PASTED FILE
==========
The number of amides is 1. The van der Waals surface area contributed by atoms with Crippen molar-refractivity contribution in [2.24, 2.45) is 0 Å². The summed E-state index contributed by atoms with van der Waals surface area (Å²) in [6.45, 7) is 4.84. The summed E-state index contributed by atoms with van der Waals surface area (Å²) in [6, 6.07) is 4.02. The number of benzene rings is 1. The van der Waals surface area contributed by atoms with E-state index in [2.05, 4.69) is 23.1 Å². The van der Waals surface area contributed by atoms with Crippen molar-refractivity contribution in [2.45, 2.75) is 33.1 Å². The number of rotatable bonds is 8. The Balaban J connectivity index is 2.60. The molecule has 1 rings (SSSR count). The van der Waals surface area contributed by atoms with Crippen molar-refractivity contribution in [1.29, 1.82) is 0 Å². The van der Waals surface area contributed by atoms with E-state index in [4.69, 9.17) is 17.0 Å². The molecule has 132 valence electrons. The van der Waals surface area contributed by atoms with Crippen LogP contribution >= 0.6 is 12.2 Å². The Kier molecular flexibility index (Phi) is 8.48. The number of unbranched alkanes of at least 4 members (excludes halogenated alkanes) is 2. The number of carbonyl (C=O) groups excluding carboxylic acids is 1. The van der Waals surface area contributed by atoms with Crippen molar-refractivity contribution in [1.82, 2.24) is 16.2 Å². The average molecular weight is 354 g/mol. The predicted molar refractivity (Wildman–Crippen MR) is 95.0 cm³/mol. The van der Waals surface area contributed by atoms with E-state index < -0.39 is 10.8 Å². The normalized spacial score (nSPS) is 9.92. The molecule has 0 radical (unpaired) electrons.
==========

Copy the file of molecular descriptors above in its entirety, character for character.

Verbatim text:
The number of amides is 1. The van der Waals surface area contributed by atoms with Crippen molar-refractivity contribution in [2.24, 2.45) is 0 Å². The summed E-state index contributed by atoms with van der Waals surface area (Å²) in [6.45, 7) is 4.84. The summed E-state index contributed by atoms with van der Waals surface area (Å²) in [6, 6.07) is 4.02. The number of benzene rings is 1. The van der Waals surface area contributed by atoms with E-state index in [2.05, 4.69) is 23.1 Å². The van der Waals surface area contributed by atoms with Crippen molar-refractivity contribution in [2.45, 2.75) is 33.1 Å². The number of rotatable bonds is 8. The Balaban J connectivity index is 2.60. The molecule has 1 rings (SSSR count). The van der Waals surface area contributed by atoms with Crippen molar-refractivity contribution in [1.29, 1.82) is 0 Å². The van der Waals surface area contributed by atoms with E-state index in [4.69, 9.17) is 17.0 Å². The molecule has 132 valence electrons. The van der Waals surface area contributed by atoms with Crippen LogP contribution >= 0.6 is 12.2 Å². The Kier molecular flexibility index (Phi) is 8.48. The number of unbranched alkanes of at least 4 members (excludes halogenated alkanes) is 2. The number of carbonyl (C=O) groups excluding carboxylic acids is 1. The van der Waals surface area contributed by atoms with Crippen molar-refractivity contribution in [1.82, 2.24) is 16.2 Å². The average molecular weight is 354 g/mol. The predicted molar refractivity (Wildman–Crippen MR) is 95.0 cm³/mol. The van der Waals surface area contributed by atoms with E-state index < -0.39 is 10.8 Å². The normalized spacial score (nSPS) is 9.92. The molecule has 0 radical (unpaired) electrons.